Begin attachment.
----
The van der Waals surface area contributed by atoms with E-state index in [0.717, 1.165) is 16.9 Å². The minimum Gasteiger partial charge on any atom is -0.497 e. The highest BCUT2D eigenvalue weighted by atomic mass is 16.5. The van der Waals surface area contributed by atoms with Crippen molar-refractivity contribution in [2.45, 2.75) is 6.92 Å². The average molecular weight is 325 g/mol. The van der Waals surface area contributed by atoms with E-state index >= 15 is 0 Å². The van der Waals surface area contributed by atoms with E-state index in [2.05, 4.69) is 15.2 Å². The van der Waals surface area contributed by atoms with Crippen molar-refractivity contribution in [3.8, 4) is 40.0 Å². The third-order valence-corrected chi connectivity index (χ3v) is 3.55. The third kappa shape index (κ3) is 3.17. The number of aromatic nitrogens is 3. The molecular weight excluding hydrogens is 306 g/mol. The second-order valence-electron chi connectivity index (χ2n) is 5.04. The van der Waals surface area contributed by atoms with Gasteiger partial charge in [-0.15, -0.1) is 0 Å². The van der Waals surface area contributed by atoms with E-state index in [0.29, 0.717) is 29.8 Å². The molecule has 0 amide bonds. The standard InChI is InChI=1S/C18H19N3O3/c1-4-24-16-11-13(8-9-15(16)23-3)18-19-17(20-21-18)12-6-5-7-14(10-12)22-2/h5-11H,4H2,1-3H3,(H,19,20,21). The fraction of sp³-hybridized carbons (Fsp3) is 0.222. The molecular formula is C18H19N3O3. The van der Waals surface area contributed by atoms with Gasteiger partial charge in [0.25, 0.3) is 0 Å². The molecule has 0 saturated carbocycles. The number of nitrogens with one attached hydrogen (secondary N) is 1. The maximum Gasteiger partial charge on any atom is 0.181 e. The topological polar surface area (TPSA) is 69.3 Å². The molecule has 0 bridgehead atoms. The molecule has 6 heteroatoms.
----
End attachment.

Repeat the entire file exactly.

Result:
The van der Waals surface area contributed by atoms with E-state index in [0.717, 1.165) is 16.9 Å². The minimum Gasteiger partial charge on any atom is -0.497 e. The highest BCUT2D eigenvalue weighted by atomic mass is 16.5. The van der Waals surface area contributed by atoms with Crippen molar-refractivity contribution in [2.45, 2.75) is 6.92 Å². The average molecular weight is 325 g/mol. The van der Waals surface area contributed by atoms with E-state index >= 15 is 0 Å². The van der Waals surface area contributed by atoms with E-state index in [2.05, 4.69) is 15.2 Å². The van der Waals surface area contributed by atoms with Crippen molar-refractivity contribution in [3.8, 4) is 40.0 Å². The third-order valence-corrected chi connectivity index (χ3v) is 3.55. The third kappa shape index (κ3) is 3.17. The number of aromatic nitrogens is 3. The molecular weight excluding hydrogens is 306 g/mol. The second-order valence-electron chi connectivity index (χ2n) is 5.04. The van der Waals surface area contributed by atoms with Gasteiger partial charge in [-0.15, -0.1) is 0 Å². The van der Waals surface area contributed by atoms with E-state index in [0.29, 0.717) is 29.8 Å². The molecule has 0 amide bonds. The standard InChI is InChI=1S/C18H19N3O3/c1-4-24-16-11-13(8-9-15(16)23-3)18-19-17(20-21-18)12-6-5-7-14(10-12)22-2/h5-11H,4H2,1-3H3,(H,19,20,21). The fraction of sp³-hybridized carbons (Fsp3) is 0.222. The molecular formula is C18H19N3O3. The van der Waals surface area contributed by atoms with Gasteiger partial charge in [0.25, 0.3) is 0 Å². The molecule has 0 saturated carbocycles. The number of nitrogens with one attached hydrogen (secondary N) is 1. The maximum Gasteiger partial charge on any atom is 0.181 e. The topological polar surface area (TPSA) is 69.3 Å². The molecule has 0 bridgehead atoms. The molecule has 6 heteroatoms.